In this case, the page asked only for an email address, not even a name. Especially in light of stronger email filters, customers likely don’t mind swapping such a relatively small amount of info to take advantage of an offer. Privacy concerns don’t enter their minds, unless you place them there.

4. You Must Optimize for Mobile

With the proliferation of mobile devices, it’s a no-brainer that we should test what converts best on them.

One of the first findings was that mobile users preferred sites that displayed well on mobile devices because they didn’t have to pinch, squint or zoom to see content – or buy something.

With the aforementioned double-digit growth, year after year and with no end in sight, it has become conventional wisdom that your site must at least use responsive design, it not be designed for mobile first.

But don’t go mobile too fast. As outlined on, Jeff Allen of Hannapin Marketing, a big fan of mobile PPC, was surprised by AB test results that showed a desktop landing page outperformed a mobile-specific page by more than 25% in a month long test.

More bad news for mobile optimization? As shown in the Invesp infographic “U.S. mobile Commerce Sales”, tablets account for almost three times the sales of smartphones – and even Google suggests you serve your desktop site to tablets.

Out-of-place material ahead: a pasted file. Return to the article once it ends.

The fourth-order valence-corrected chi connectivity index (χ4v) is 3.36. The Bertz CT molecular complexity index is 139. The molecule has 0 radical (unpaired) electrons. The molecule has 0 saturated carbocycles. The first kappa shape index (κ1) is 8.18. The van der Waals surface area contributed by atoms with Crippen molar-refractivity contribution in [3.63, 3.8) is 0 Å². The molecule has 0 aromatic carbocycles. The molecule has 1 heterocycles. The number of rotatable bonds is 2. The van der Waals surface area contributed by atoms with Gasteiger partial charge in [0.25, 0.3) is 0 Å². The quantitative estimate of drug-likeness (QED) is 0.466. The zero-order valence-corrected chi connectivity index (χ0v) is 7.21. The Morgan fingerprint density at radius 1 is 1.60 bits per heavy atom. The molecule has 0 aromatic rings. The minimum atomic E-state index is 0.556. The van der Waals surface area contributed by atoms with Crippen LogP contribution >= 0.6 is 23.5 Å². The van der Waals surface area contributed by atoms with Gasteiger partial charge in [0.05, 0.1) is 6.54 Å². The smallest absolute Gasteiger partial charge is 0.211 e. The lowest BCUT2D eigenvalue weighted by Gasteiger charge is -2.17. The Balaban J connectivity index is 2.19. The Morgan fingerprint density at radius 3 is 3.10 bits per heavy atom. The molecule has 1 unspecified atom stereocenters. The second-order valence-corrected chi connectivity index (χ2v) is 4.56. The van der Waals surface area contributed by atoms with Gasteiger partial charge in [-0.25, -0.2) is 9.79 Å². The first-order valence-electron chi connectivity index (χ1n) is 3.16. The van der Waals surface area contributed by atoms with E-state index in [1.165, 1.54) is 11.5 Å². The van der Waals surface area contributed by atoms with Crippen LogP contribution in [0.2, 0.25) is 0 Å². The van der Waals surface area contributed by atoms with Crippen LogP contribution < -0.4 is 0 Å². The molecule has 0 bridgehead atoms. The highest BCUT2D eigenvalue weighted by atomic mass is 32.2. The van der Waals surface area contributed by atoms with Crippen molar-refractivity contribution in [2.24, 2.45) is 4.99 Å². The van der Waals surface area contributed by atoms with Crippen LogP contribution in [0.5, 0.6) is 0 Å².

So Should You Just Stop Testing?

No. On the contrary. By busting its own myths, different results from similar AB tests are the perfect case for more testing. Indeed, because it’s obvious that you can’t rely on someone else’s results, you must test everything yourself to see what works best for you.

So there’s only one truth about AB testing: test everything and keep testing everything.

By Stephen Da Cambra on May 26, 2014 6:27 am

If in the past year there’s been an ecommerce topic hotter than the disruption caused by mcommerce, well, let us know in the comments below. Other issues may have enjoyed their 15 minutes, but mobile commerce has been somewhere on the podium for the past few years.Mobile website Optimization 01

E-retail specialists, conversion rate optimizers and web site designers tout the advantages of mobile optimization because shoppers increasingly use their mobile devices to buy. Many (at least those sounding the death knell for desktops) go so far as to say you should optimize your site for mobile first, then convert your mobile site for desktop use.

Why all the attention and focus on mcommerce? Sales growth.

Here are some of the numbers: In 2013, the U.S. saw 4.2% growth in overall retail sales and 16.9% growth in ecommerce retail sales. Very healthy numbers, yet they look decidedly feeble compared to the 2013 U.S. sales growth numbers for mcommerce:

  • 70% increase in retail mcommerce sales
  • 45% increase in mcommerce’s share of all ecommerce sales
  • 50% increase in mcommerce’s share of all retail sales

And the forecasts are for high growth, versus overall retail sales and ecommerce sales, into the foreseeable future.